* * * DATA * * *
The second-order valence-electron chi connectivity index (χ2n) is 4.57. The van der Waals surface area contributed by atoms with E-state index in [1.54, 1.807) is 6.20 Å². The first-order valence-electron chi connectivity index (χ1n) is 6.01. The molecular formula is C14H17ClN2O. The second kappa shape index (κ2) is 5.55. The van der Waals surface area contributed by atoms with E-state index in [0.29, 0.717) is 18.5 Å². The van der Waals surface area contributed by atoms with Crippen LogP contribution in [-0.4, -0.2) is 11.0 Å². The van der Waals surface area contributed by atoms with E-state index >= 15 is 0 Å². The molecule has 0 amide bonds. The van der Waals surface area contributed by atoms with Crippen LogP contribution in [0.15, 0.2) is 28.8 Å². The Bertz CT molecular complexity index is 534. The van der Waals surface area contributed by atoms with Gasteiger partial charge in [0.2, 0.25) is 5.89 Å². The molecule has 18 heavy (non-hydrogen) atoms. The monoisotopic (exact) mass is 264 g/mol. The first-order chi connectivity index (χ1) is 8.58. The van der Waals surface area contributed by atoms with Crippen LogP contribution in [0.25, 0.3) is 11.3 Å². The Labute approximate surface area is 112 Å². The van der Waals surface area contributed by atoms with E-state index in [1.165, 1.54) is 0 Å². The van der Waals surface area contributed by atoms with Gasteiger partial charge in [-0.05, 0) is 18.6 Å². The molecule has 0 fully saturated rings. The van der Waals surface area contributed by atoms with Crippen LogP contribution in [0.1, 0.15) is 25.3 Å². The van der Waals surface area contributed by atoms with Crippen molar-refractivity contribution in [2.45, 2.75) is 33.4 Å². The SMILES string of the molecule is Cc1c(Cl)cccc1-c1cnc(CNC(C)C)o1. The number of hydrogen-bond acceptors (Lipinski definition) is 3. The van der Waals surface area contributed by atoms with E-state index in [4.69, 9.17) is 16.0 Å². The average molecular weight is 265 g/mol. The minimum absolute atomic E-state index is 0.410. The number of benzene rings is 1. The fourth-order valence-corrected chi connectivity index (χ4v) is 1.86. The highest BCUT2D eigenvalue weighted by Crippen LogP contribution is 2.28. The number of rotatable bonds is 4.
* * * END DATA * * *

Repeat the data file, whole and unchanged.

The second-order valence-electron chi connectivity index (χ2n) is 4.57. The van der Waals surface area contributed by atoms with E-state index in [1.54, 1.807) is 6.20 Å². The first-order valence-electron chi connectivity index (χ1n) is 6.01. The molecular formula is C14H17ClN2O. The second kappa shape index (κ2) is 5.55. The van der Waals surface area contributed by atoms with E-state index in [0.29, 0.717) is 18.5 Å². The van der Waals surface area contributed by atoms with Crippen LogP contribution in [-0.4, -0.2) is 11.0 Å². The van der Waals surface area contributed by atoms with E-state index >= 15 is 0 Å². The molecule has 0 amide bonds. The van der Waals surface area contributed by atoms with Crippen LogP contribution in [0.15, 0.2) is 28.8 Å². The Bertz CT molecular complexity index is 534. The van der Waals surface area contributed by atoms with Gasteiger partial charge in [0.2, 0.25) is 5.89 Å². The molecule has 18 heavy (non-hydrogen) atoms. The monoisotopic (exact) mass is 264 g/mol. The first-order chi connectivity index (χ1) is 8.58. The van der Waals surface area contributed by atoms with Crippen LogP contribution in [0.25, 0.3) is 11.3 Å². The Labute approximate surface area is 112 Å². The van der Waals surface area contributed by atoms with E-state index in [1.165, 1.54) is 0 Å². The van der Waals surface area contributed by atoms with Gasteiger partial charge in [-0.05, 0) is 18.6 Å². The molecule has 0 fully saturated rings. The van der Waals surface area contributed by atoms with Crippen LogP contribution in [0.1, 0.15) is 25.3 Å². The van der Waals surface area contributed by atoms with Crippen molar-refractivity contribution in [2.45, 2.75) is 33.4 Å². The SMILES string of the molecule is Cc1c(Cl)cccc1-c1cnc(CNC(C)C)o1. The number of hydrogen-bond acceptors (Lipinski definition) is 3. The van der Waals surface area contributed by atoms with E-state index in [4.69, 9.17) is 16.0 Å². The average molecular weight is 265 g/mol. The minimum absolute atomic E-state index is 0.410. The number of benzene rings is 1. The fourth-order valence-corrected chi connectivity index (χ4v) is 1.86. The highest BCUT2D eigenvalue weighted by Crippen LogP contribution is 2.28. The number of rotatable bonds is 4.